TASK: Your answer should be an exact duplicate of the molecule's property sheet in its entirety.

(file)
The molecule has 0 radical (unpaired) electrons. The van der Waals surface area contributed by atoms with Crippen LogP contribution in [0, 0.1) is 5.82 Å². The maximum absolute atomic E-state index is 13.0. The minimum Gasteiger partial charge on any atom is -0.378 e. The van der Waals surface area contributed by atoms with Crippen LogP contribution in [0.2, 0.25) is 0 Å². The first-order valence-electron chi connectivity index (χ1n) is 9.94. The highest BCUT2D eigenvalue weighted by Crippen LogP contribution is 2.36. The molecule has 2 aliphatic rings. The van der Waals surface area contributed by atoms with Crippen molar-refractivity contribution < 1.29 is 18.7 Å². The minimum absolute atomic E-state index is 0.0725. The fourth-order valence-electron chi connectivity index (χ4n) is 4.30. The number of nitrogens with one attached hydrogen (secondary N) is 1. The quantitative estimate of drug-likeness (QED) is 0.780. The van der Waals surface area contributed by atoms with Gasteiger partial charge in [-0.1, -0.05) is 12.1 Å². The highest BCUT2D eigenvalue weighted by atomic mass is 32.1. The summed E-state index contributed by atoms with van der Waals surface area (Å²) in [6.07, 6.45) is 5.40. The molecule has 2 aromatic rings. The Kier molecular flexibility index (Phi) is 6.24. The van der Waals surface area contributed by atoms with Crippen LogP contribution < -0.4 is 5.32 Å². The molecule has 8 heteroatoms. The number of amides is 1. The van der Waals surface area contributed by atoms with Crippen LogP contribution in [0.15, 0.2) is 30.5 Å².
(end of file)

The molecule has 0 radical (unpaired) electrons. The van der Waals surface area contributed by atoms with Crippen LogP contribution in [0, 0.1) is 5.82 Å². The maximum absolute atomic E-state index is 13.0. The minimum Gasteiger partial charge on any atom is -0.378 e. The van der Waals surface area contributed by atoms with Crippen LogP contribution in [0.2, 0.25) is 0 Å². The first-order valence-electron chi connectivity index (χ1n) is 9.94. The highest BCUT2D eigenvalue weighted by Crippen LogP contribution is 2.36. The molecule has 2 aliphatic rings. The van der Waals surface area contributed by atoms with Crippen molar-refractivity contribution < 1.29 is 18.7 Å². The minimum absolute atomic E-state index is 0.0725. The fourth-order valence-electron chi connectivity index (χ4n) is 4.30. The number of nitrogens with one attached hydrogen (secondary N) is 1. The quantitative estimate of drug-likeness (QED) is 0.780. The van der Waals surface area contributed by atoms with Gasteiger partial charge in [-0.1, -0.05) is 12.1 Å². The highest BCUT2D eigenvalue weighted by atomic mass is 32.1. The summed E-state index contributed by atoms with van der Waals surface area (Å²) in [6.07, 6.45) is 5.40. The molecule has 2 aromatic rings. The Kier molecular flexibility index (Phi) is 6.24. The van der Waals surface area contributed by atoms with Crippen LogP contribution < -0.4 is 5.32 Å². The molecule has 8 heteroatoms. The number of amides is 1. The van der Waals surface area contributed by atoms with Crippen LogP contribution in [0.15, 0.2) is 30.5 Å².